In People v. Lopez (55 Cal. 4th 569 (2012) (blood-alcohol concentration test results)), the state Supreme Court concluded that a laboratory technician’s initials on a report “were not made with the requisite degree of formality or solemnity” to be considered testimonial. Justice Liu dissented.

The conclusion in People v. Dungo (55 Cal. 4th 608 (2012) (observations during autopsy)) was that a physician’s description in a report of what he observed during an autopsy was not testimonial, because a criminal investigation was not the primary purpose of the autopsy, but rather only one of several purposes. Justices Corrigan and Liu dissented.

In People v. Rutterschmidt (55 Cal. 4th 650 (2012) (toxicology analysis)), Justice Kennard threw up her hands and declared that even if an analyst’s report was testimonial, its admission was harmless error. Just like Williams, none of these cases will provide much guidance to trial courts in determining whether out-of-court statements were testimonial. But one can hardly blame the California Supreme Court: It was simply following the bad example of the highest court in the land.

The Best and the Worst

Although I didn’t like the result in the closely watched case of City of Riverside v. Inland Empire Patients Health and Wellness Center, Inc. (56 Cal. 4th 729 (2013)), I must compliment Justice Baxter on a masterful job of laying out the issues and resolving them concisely: State medical-marijuana laws do not preempt local regulation. Therefore, local governments remain free to prohibit the operation of marijuana dispensaries within their jurisdiction, even when such operations are in full compliance with state law. Unfortunately, this encourages a not-in-my-backyard mentality that will likely drive distribution underground, as well as require many patients to travel long distances to get safe access to medical marijuana. But as Justice Baxter notes, “[N]othing prevents future efforts by the Legislature, or by the People, to adopt a different approach.”

A different approach indeed was used in the recent initiative measures legalizing recreational use of marijuana in the states of Colorado and Washington. The Colorado measure requires a comprehensive system of statewide rules that will preempt local regulation of marijuana distribution. Similarly, the Washington measure creates a framework similar to the regulation of liquor, to be administered by the state Liquor Control Board. This issue will surely be confronted in California’s next marijuana-legalization initiative.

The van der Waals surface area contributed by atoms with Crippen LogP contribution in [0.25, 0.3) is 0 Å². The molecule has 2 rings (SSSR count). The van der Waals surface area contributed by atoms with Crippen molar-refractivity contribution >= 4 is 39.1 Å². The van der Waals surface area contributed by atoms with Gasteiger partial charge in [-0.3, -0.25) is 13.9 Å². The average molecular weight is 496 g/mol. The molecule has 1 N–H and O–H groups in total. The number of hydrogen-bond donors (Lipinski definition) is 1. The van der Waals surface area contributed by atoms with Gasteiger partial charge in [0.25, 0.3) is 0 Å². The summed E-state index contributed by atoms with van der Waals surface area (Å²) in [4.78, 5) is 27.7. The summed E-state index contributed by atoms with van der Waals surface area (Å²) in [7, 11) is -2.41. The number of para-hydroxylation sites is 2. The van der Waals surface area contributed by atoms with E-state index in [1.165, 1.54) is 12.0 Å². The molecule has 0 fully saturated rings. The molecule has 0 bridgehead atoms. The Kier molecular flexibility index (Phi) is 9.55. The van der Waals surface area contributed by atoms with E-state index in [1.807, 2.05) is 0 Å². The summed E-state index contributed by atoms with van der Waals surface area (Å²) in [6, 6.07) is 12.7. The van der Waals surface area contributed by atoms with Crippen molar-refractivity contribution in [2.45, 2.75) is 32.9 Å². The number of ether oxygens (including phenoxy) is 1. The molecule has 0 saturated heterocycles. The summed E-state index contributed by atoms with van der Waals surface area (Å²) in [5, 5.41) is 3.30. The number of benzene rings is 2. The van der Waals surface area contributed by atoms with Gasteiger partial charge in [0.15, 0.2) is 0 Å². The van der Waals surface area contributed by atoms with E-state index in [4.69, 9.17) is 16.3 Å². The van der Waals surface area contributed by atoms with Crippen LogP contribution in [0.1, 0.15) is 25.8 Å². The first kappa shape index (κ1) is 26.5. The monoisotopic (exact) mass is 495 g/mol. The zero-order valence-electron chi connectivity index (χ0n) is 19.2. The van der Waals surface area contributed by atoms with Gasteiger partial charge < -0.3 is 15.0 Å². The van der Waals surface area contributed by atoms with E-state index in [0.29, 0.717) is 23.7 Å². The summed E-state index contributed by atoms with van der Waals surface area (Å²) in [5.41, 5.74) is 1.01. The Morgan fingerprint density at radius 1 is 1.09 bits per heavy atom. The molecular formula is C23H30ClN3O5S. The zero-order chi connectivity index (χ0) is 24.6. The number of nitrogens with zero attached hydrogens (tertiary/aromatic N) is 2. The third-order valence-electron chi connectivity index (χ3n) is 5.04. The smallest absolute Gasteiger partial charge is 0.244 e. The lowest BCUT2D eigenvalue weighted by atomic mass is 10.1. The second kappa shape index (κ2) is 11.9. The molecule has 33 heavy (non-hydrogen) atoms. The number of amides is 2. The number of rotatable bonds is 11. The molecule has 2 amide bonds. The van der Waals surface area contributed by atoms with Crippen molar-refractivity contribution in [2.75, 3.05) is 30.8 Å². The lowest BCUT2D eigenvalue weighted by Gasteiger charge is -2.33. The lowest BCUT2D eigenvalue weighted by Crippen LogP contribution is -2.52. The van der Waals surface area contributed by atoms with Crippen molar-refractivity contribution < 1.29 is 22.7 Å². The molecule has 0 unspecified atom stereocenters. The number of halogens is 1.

I thought the best opinion of the year was Justice Liu’s concurrence in People v. Barrett (54 Cal. 4th 1081, 1114–1151 (2012)). He concluded that a distinction between mentally ill persons and mentally retarded persons in the statutory right to advisement to be tried by a jury violates California’s own constitutional guarantee of equal protection. Thus the Mosk Doctrine – that state courts should look first to their independent state constitutions-lives on.

In my view, the worst opinion of the year was Justice Kennard’s majority opinion in In re Richards (55 Cal. 4th 948 (2012)). (See “Close Calls,” below.) By creating a shadowy distinction between the testimony of experts and the testimony of laypersons in applying the protections against false evidence in Penal Code section 1473(b), the decision creates a substantial obstacle to correcting what the California Commission on the Fair Administration of Justice identified as the second-most-common factor contributing to wrongful convictions: erroneous scientific evidence – in identifying “hair, bullets, handwriting, footprints, bite marks and even venerated fingerprints.”

The court’s opinion, by requiring that evidence that a forensic expert’s conclusions were mistaken must point “unerringly to innocence or reduced culpability,” would deny relief even if the defendant can show it is reasonably probable that the verdict would have been different absent the expert’s mistake.

A close runner-up for worst opinion of the year was Chief Cantil-Sakauye’s majority opinion in People v. Aranda (55 Cal. 4th 342 (2012)). In this case there was no question that the trial court erred in failing to instruct the jury on reasonable doubt. But Cantil-Sakauye confidently concluded that it was harmless error because “there was no reasonable probability that the outcome” would have been different had the instruction been given. Yet both Justices Kennard and Liu dissented because they were not convinced, beyond a reasonable doubt, that the jury in the case applied the correct standard of proof.

If two justices on the state Supreme Court have a reasonable doubt, how can a majority of that court confidently conclude that a reasonable juror would not? In general, I’m suspicious of “harmless error” findings that are not unanimous. As Justice Liu noted in his dissent, “Until today, no California case had ever held or even suggested that despite a trial court’s failure to instruct the jury with a standard reasonable doubt instruction … an appellate court can still be certain beyond a reasonable doubt that the jury understood its obligation.”

Original Actions in the Supreme Court

Welcome to the California legal encyclopedia's introductory part covering the original actions in the supreme court laws of California, with explanations of the various implications of original actions in the supreme court in California and the statutes enforced in California in connexion with original actions in the supreme court. This introductory section covers case law related to original actions in the supreme court in California, the legal approach on original actions in the supreme court in the United States and related topics. The information below provides an California-specific general overview of the legal regime of original actions in the supreme court in California.

Original Actions in the Supreme Court in relation to Criminal Law & Procedure

This section analizes the legal issue of original actions in the supreme court in this context, and provides information on its relation with Posttrial Matters; Appeals.